What the hell is my point, you are probably wondering. It is this: Vol. 2 made me like and understand GotG a whole helluva lot more.
Though I still think it is a mid-tier entry into the MCU, it has climbed a few spots in my overall rankings2 thanks to Gunn’s choice to dial in and dial up the issues that each character thought they escaped in the first film. He understands that as much as change can be sudden and dramatic, it must also be a choice, and one that is made over and over again. Without diligence it is far too easy to be pulled back into comfortable habits, and without understanding the why of those habits you will never be able to fully overcome them.
Each character continues to be plagued by the past they have run from, or the past they don’t understand. Drax has yet to move on from the family he lost, still yearning to rejoin them through the consequences of reckless action. Gamora faces her sister, looking to forgive and be forgiven, yet is unable to ask or to offer. Rocket grows ever more fearful of the love he feels for his friends, sure that he will lose them as he lost Groot3, and is afraid that it will break him beyond repair. Quill feels that he can never truly know himself without knowing his father, a mysterious angel (according to his mother). And that if he can’t know himself how could anyone else ever truly know and accept him? Even Baby Groot can’t help but be haunted by his past; measured against a father he never knew and doesn’t understand.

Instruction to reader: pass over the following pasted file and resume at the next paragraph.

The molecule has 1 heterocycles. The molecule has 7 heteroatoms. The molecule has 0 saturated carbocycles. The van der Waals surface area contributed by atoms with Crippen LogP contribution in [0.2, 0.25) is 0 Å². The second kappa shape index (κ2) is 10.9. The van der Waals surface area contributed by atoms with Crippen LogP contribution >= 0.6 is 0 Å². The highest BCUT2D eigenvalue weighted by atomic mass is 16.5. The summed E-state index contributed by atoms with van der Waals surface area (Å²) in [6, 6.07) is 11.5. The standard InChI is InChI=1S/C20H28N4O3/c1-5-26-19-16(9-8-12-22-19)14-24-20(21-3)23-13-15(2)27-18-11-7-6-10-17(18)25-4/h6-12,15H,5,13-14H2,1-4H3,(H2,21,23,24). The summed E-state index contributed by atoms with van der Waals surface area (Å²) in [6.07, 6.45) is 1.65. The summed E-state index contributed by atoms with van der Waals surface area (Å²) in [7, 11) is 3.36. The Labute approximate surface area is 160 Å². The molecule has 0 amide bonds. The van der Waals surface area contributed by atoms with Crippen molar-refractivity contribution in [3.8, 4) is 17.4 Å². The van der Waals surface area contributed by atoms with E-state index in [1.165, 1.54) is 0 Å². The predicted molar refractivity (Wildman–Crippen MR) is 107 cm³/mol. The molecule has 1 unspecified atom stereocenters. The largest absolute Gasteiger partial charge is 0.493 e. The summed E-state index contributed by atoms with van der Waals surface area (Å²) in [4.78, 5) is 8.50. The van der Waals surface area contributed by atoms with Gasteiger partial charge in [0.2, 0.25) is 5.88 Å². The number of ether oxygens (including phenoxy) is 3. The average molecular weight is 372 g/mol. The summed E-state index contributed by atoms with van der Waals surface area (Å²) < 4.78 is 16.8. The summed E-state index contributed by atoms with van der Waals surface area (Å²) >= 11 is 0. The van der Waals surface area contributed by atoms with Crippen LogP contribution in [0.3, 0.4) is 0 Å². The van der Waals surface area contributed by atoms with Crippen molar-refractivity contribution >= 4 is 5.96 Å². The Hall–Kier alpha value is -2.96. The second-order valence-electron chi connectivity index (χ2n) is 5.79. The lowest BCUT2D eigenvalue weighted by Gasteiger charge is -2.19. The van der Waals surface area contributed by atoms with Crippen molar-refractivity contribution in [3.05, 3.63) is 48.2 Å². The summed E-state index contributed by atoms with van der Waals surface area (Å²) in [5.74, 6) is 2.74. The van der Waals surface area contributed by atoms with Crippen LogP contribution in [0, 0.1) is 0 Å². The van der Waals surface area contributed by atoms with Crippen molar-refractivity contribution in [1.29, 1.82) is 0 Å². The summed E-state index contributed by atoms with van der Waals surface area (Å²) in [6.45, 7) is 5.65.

There are three main tactics Gunn uses to break down and rebuild his characters.
Breaking Up The Band
Classic trilogy structure practically demands that the main characters be separated in the middle section. It is here that, after accepting the call to adventure in the first part, they each are faced with the repercussions of that decision and must discover what this new normal means to them as an individual. It is now that they must run the gauntlet and (if they survive) discover who they truly are, and what they desire.
Perhaps desire is the wrong word – it sounds lustful and slightly empty, though sexual and romantic desire can certainly enter into it. Rather, it is in the middle section that the characters are forced to discover what they need, and why they need it.